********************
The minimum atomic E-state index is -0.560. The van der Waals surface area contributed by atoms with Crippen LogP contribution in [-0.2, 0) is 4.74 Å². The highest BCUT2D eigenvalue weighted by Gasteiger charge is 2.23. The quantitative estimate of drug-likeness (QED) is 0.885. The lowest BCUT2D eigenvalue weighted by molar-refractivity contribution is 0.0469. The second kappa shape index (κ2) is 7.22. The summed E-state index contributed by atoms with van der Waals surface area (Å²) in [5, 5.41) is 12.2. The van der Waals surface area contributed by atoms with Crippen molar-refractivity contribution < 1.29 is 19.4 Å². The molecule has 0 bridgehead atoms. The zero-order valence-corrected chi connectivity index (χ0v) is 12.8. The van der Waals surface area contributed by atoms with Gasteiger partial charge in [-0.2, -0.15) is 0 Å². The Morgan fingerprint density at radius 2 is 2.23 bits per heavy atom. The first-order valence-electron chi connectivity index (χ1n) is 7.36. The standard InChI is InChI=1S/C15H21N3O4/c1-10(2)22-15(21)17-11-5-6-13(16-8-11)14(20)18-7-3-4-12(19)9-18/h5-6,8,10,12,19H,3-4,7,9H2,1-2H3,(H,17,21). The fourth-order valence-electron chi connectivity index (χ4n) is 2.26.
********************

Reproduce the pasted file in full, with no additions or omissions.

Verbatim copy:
The minimum atomic E-state index is -0.560. The van der Waals surface area contributed by atoms with Crippen LogP contribution in [-0.2, 0) is 4.74 Å². The highest BCUT2D eigenvalue weighted by Gasteiger charge is 2.23. The quantitative estimate of drug-likeness (QED) is 0.885. The lowest BCUT2D eigenvalue weighted by molar-refractivity contribution is 0.0469. The second kappa shape index (κ2) is 7.22. The summed E-state index contributed by atoms with van der Waals surface area (Å²) in [5, 5.41) is 12.2. The van der Waals surface area contributed by atoms with Crippen molar-refractivity contribution < 1.29 is 19.4 Å². The molecule has 0 bridgehead atoms. The zero-order valence-corrected chi connectivity index (χ0v) is 12.8. The van der Waals surface area contributed by atoms with Gasteiger partial charge in [-0.2, -0.15) is 0 Å². The Morgan fingerprint density at radius 2 is 2.23 bits per heavy atom. The first-order valence-electron chi connectivity index (χ1n) is 7.36. The standard InChI is InChI=1S/C15H21N3O4/c1-10(2)22-15(21)17-11-5-6-13(16-8-11)14(20)18-7-3-4-12(19)9-18/h5-6,8,10,12,19H,3-4,7,9H2,1-2H3,(H,17,21). The fourth-order valence-electron chi connectivity index (χ4n) is 2.26.